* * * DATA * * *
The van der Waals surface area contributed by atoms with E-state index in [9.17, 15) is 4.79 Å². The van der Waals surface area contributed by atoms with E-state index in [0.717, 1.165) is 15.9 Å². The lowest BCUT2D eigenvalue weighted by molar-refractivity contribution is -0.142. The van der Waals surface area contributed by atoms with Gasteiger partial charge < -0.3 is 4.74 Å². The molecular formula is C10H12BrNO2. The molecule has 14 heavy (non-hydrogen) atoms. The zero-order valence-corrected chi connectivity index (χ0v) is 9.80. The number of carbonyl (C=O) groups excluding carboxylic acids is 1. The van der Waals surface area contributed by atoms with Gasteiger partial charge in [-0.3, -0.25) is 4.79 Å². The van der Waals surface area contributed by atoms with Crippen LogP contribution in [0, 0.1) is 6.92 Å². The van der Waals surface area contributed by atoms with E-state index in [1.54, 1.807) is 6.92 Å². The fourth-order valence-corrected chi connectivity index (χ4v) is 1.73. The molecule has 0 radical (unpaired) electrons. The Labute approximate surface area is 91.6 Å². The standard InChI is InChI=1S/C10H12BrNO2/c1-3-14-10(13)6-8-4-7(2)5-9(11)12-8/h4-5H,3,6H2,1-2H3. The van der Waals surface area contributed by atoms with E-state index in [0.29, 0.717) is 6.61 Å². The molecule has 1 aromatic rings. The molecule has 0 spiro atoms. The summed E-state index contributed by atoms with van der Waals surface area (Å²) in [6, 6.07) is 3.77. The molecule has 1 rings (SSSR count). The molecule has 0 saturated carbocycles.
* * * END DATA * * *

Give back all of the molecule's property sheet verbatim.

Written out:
The van der Waals surface area contributed by atoms with E-state index in [9.17, 15) is 4.79 Å². The van der Waals surface area contributed by atoms with E-state index in [0.717, 1.165) is 15.9 Å². The lowest BCUT2D eigenvalue weighted by molar-refractivity contribution is -0.142. The van der Waals surface area contributed by atoms with Gasteiger partial charge < -0.3 is 4.74 Å². The molecular formula is C10H12BrNO2. The molecule has 14 heavy (non-hydrogen) atoms. The zero-order valence-corrected chi connectivity index (χ0v) is 9.80. The number of carbonyl (C=O) groups excluding carboxylic acids is 1. The van der Waals surface area contributed by atoms with Gasteiger partial charge in [-0.3, -0.25) is 4.79 Å². The van der Waals surface area contributed by atoms with Crippen LogP contribution in [0, 0.1) is 6.92 Å². The van der Waals surface area contributed by atoms with E-state index in [1.54, 1.807) is 6.92 Å². The fourth-order valence-corrected chi connectivity index (χ4v) is 1.73. The molecule has 0 radical (unpaired) electrons. The Labute approximate surface area is 91.6 Å². The standard InChI is InChI=1S/C10H12BrNO2/c1-3-14-10(13)6-8-4-7(2)5-9(11)12-8/h4-5H,3,6H2,1-2H3. The van der Waals surface area contributed by atoms with E-state index in [0.29, 0.717) is 6.61 Å². The molecule has 1 aromatic rings. The molecule has 0 spiro atoms. The summed E-state index contributed by atoms with van der Waals surface area (Å²) in [6, 6.07) is 3.77. The molecule has 1 rings (SSSR count). The molecule has 0 saturated carbocycles.